Posted by Amanda Chapel
Happy Holidays Amanda! Well, almost. I am writing you because I am totally freaking out. This will be my first Christmas Party at the Image Factory. I so don’t want to screw it up. I wanna make a good impression. Do you have any advice? Help!
An AE with Her Stomach All in Knots
Dear Miss Knots,
Fear not. Got you covered hun. I am going to give you a little advice that will surely help you make this year's office party a memorable one.
First things first, remember, you work for a “creative” communications company so having fun is rule #1. Besides, fun is what a holiday party is supposed to be about.
With that in mind, here are a few basic dos and don’ts:
1. Get your hands on a couple Xanax. Take them right before you start to primp for the event. That should gently take the edge off.
1. Don’t worry about cost of the dress. Simply plan on taking it back.
Lastly, come Monday, bring a box to work. Trust me on this. You’re going need it to carry your stuff.
Cheers and Happy Holidays,
PS Seriously, show up to the party politely late. Make an appearance. Smile. Have dinner with you closest colleagues and trade small talk. Then, graciously thank your host and GO HOME EARLY. Come Monday, you won’t need the box.
Posted by Amanda Chapel
Here we bring you another installment of Ask Amanda, our weekly professional advice column.
This week we have a young turk in L.A. getting ready to take “the jump.” Amanda does her best to talk him down but apparently his mind is set. So she does the next best thing. Amanda helps him flap his wings some and pack a parachute.
Without further ado:
After 10 years working in various size agencies, I have recently made the decision to open a consultancy.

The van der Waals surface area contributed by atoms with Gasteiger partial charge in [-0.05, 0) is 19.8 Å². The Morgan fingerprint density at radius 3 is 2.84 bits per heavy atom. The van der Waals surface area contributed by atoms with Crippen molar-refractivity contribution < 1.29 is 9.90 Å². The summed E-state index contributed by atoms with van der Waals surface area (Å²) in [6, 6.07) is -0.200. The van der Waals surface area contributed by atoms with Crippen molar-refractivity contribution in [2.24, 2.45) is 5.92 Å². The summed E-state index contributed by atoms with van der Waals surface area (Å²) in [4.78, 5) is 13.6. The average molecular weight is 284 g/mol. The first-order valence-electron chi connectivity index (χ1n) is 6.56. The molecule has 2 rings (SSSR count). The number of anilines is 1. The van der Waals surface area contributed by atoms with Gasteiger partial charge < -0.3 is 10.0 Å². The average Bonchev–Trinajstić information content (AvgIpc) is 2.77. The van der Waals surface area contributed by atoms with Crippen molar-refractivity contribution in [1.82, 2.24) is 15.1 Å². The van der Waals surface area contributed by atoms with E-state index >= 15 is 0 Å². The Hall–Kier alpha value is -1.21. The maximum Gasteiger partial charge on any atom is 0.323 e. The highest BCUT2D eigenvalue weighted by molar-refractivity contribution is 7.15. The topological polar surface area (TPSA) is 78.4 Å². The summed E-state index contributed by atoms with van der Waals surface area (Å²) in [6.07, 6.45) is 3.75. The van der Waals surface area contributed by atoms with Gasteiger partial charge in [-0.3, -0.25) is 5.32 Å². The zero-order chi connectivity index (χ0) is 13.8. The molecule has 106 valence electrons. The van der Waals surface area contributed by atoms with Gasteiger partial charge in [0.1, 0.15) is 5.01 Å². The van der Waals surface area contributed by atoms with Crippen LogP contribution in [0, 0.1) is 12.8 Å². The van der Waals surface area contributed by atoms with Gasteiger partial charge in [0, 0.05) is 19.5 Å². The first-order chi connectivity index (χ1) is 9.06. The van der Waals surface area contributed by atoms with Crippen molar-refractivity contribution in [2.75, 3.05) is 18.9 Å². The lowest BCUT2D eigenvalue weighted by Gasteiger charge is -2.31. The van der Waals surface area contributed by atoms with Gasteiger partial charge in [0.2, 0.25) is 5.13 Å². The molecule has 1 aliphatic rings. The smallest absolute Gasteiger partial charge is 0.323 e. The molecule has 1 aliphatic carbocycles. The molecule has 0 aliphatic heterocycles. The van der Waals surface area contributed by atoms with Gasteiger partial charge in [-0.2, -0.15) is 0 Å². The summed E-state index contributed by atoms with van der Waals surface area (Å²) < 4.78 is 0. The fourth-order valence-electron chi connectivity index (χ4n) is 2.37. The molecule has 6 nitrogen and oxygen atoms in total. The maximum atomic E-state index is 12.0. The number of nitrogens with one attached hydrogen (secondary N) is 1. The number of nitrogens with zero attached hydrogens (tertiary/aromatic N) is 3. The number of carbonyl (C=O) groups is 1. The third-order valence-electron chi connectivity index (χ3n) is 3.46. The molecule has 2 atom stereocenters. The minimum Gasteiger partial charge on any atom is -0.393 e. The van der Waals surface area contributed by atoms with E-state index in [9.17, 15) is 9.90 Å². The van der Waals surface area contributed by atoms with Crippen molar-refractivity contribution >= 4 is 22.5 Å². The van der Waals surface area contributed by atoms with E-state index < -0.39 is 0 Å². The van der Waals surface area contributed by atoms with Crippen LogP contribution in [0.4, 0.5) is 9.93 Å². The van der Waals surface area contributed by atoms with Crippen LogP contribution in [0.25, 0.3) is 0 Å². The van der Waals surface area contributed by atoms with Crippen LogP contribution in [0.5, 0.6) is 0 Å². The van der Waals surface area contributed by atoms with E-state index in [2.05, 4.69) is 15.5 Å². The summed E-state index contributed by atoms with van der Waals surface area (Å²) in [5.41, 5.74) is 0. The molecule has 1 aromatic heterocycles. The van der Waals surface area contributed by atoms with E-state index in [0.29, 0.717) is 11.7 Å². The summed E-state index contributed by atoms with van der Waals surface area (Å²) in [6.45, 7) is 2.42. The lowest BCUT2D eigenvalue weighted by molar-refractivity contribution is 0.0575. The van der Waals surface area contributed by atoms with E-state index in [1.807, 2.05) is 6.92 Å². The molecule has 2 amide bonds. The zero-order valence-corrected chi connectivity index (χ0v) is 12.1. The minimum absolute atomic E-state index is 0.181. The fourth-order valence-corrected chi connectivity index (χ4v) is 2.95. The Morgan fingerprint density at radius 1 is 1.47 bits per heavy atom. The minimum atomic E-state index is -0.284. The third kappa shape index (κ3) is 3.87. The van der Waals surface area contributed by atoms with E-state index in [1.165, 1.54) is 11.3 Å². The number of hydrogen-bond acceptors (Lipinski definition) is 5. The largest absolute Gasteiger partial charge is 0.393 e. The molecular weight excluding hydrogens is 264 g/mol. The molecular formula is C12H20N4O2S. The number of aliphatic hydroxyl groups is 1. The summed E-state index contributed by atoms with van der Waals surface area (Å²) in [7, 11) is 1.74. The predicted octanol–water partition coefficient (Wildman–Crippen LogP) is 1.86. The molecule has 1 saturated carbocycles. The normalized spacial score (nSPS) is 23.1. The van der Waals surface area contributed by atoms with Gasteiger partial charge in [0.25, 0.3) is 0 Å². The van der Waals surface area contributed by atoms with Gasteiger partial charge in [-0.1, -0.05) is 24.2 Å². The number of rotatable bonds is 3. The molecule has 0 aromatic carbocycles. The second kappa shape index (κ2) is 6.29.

My colleagues have been totally supportive of my decision. And past clients have enthusiastically opened their doors for discussion. It's very promising.
But, as kind as their words are, I know that's not going to pay the bills. I am totally freaked out and nervous about the future.
What do you advise I do to grow my business and keep me away from agency life?
All the best,
- Ozzie in L.A.
Dear Ozzie in L.A.,
Jump Ozzie Jump!!
Reminds me a bit of a scene from a short story by Philip Roth, "The Conversion of the Jews.” Ozzie Freedman, a teenager gets into an argument with Rabbi Binder in Hebrew school. Ozzie can not longer accept all the hypocrisy and traditionalism. Their squabble escalates until the Rabbi slaps Ozzie giving him a bloody nose. Ozzie calls Binder a bastard and, and without thinking, runs up to the roof of the synagogue, threatening to jump. As the Rabbi tries gingerly to talk him down, Ozzie's classmates cheer “Jump Ozzie Jump!!”
As Roth describes, "Being on the roof, it turned out, was a serious thing. If he jumped would the singing become dancing? Would it? What would jumping stop? Yearningly, Ozzie wished he could rip open the sky, plunge his hands through, and pull out the sun; and on the sun, like a coin, would be stamped JUMP or DON’T JUMP."
For the record, here I am going to be both Rabbi and classmate. I want you to take the leap but I really don't want you to kill yourself in the process.
Ozzie, at one time or another we are all out on that ledge. Out of fear, most, 98 percent, come down. But others, and you may be one, have no choice. For some of us the questions that arise out of hypocrisy and traditionalism are just TOO overwhelming. Such is the genesis of the entrepreneur... as well as sadly, some of our ravaged and forgotten social outcasts. Mother Nature uses some of us to push the envelop. She pushes us out onto that ledge and out from the comfort of the nest.
If you are one of those chosen few, let me first say that I totally understand your decision. I empathize with the grief that led to it. I humbly honor your courage. That said, let's see if we can help you fly rather than fall flat on your face.
Posted by Amanda Chapel
We are pleased to introduce a new feature here at Strumpette: ASK AMANDA.
Ask Amanda is a free personal-advice column. Need help with a difficult co-worker, malignant boss, office romance, dicey ethical situations? You name it... Amanda will provide personal down-to-earth practical solutions. Amanda will give you a new perspective on your questions and problems. Like an unbiased colleague, best girlfriend, mother, or mentor, Amanda tells it like it is with deep thought, professional experience and caring.